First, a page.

ALMATY, Kazakhstan — Police in Kazakhstan’s largest city, Almaty, have dispersed a peaceful picket by several protesters demanding release of their relatives “illegally” held in China, the first time law enforcement has intervened since the daily rallies started more than a month ago.
Protester Baibolat Kunbolat told RFE/RL that when police started forcibly pushing the picketers out of the site on March 15, one of the protesters, an elderly woman, felt unwell and an ambulance was called.
Kunbolat said that after the health scare for the woman, the participants decided not to resist police and left the site.
No reason was given by the police for their intervention after weeks of allowing the protests.
Dozens of ethnic Kazakhs from China have picketed the Chinese Consulate in Almaty since early February, saying their relatives, many of whom were naturalized Kazakh citizens or permanent residents of Kazakhstan, are being held in penitentiaries, including so-called reeducation camps, in China’s northwestern region of Xinjiang.
The Kazakh Foreign Ministry said on March 15 that the Chinese ambassador to Kazakhstan, Zhang Xiao, stated in a conversation with a Kazakh Foreign Ministry official that “all ethnic Kazakhs held in Xinjiang are serving prison terms for violating Chinese laws.”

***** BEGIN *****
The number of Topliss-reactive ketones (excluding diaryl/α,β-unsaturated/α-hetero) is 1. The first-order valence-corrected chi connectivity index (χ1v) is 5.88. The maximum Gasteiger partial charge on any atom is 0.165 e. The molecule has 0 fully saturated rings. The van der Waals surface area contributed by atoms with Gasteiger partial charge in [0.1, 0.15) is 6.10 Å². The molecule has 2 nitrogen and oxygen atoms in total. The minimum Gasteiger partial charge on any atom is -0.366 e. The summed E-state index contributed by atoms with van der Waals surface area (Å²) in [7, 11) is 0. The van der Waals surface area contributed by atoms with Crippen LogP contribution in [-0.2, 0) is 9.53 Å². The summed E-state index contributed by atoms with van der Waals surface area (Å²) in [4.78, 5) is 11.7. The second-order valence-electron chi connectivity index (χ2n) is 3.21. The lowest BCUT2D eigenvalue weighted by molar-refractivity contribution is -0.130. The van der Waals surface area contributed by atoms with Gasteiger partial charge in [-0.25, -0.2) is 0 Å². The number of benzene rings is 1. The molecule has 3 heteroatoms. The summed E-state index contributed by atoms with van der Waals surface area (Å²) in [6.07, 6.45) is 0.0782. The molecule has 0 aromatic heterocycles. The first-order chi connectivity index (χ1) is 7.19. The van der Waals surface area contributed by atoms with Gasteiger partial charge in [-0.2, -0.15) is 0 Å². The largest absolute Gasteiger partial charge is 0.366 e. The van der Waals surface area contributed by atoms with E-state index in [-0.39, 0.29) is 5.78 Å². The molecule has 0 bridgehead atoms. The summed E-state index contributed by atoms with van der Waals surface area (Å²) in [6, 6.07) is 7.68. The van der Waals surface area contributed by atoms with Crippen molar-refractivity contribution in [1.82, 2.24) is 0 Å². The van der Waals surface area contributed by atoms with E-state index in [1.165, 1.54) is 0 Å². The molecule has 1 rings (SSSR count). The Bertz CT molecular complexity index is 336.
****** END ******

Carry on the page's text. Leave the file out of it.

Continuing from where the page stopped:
Earlier, on March 12, the ministry’s spokesman, Mukhtar Karibai, told journalists that Kazakh officials had “asked China for help solving issues” raised by the picketers violating “sanitary regulations to prevent the spread of the coronavirus.”
Karibai’s statement came one day after the U.S. Embassy in Kazakhstan posted an interview on Facebook with Sairagul Sauytbay, an ethnic Kazakh from Xinjiang, who was one of the first individuals to speak publicly about “reeducation camps” for Xinjiang’s indigenous, mostly Muslim ethnic groups.
Sauytbay, who fled China in April 2018 and is currently living in Sweden, repeated his claim that thousands of ethnic Kazakhs, Uyghurs, and other Muslims in Xinjiang were undergoing “political indoctrination” at a network of “reeducation camps,” facing “torture and humiliation” there.
U.S. Embassy officials met last week with other ethnic Kazakhs who fled Xinjiang and are currently in Kazakhstan to discuss their ordeals in China.
The U.S. State Department has said that as many as 2 million Uyghurs, Kazakhs, and members of Xinjiang’s other indigenous, mostly Muslim, ethnic groups have been taken to detention centers.
China denies that the facilities are internment camps.
Kazakhs are the second-largest Turkic-speaking indigenous community in Xinjiang after Uyghurs. The region is also home to ethnic Kyrgyz, Tajiks, and Hui, also known as Dungans.
Han, China’s largest ethnicity, is the second-largest community in Xinjiang.